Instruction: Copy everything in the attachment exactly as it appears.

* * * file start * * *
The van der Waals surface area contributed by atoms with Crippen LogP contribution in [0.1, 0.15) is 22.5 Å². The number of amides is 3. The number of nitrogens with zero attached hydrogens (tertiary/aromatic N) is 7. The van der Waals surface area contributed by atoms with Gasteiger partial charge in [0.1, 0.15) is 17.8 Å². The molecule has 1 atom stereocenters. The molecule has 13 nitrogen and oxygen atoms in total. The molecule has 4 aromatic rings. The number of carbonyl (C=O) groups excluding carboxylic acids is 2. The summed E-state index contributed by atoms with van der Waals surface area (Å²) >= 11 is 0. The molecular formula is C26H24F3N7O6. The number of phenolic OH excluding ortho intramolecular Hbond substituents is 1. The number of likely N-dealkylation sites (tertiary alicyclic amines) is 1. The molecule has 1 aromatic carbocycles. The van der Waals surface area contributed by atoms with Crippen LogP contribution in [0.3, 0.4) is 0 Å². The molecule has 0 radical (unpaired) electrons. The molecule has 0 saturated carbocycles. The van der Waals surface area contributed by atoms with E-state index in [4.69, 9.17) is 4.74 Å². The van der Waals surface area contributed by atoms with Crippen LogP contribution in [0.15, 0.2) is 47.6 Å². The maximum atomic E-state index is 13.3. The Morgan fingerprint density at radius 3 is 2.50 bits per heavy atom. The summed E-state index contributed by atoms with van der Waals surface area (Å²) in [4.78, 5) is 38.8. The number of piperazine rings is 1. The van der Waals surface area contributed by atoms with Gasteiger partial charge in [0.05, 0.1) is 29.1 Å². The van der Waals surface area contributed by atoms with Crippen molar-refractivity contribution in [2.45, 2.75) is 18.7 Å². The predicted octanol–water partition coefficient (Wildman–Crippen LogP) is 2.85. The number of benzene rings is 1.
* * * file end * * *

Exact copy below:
The van der Waals surface area contributed by atoms with Crippen LogP contribution in [0.1, 0.15) is 22.5 Å². The number of amides is 3. The number of nitrogens with zero attached hydrogens (tertiary/aromatic N) is 7. The van der Waals surface area contributed by atoms with Gasteiger partial charge in [0.1, 0.15) is 17.8 Å². The molecule has 1 atom stereocenters. The molecule has 13 nitrogen and oxygen atoms in total. The molecule has 4 aromatic rings. The number of carbonyl (C=O) groups excluding carboxylic acids is 2. The summed E-state index contributed by atoms with van der Waals surface area (Å²) >= 11 is 0. The molecular formula is C26H24F3N7O6. The number of phenolic OH excluding ortho intramolecular Hbond substituents is 1. The number of likely N-dealkylation sites (tertiary alicyclic amines) is 1. The molecule has 1 aromatic carbocycles. The van der Waals surface area contributed by atoms with Crippen LogP contribution in [0.3, 0.4) is 0 Å². The molecule has 0 radical (unpaired) electrons. The molecule has 0 saturated carbocycles. The van der Waals surface area contributed by atoms with E-state index in [4.69, 9.17) is 4.74 Å². The van der Waals surface area contributed by atoms with Crippen LogP contribution in [0.15, 0.2) is 47.6 Å². The maximum atomic E-state index is 13.3. The Morgan fingerprint density at radius 3 is 2.50 bits per heavy atom. The summed E-state index contributed by atoms with van der Waals surface area (Å²) in [4.78, 5) is 38.8. The number of piperazine rings is 1. The van der Waals surface area contributed by atoms with Gasteiger partial charge in [0.05, 0.1) is 29.1 Å². The van der Waals surface area contributed by atoms with Crippen molar-refractivity contribution in [2.45, 2.75) is 18.7 Å². The predicted octanol–water partition coefficient (Wildman–Crippen LogP) is 2.85. The number of benzene rings is 1.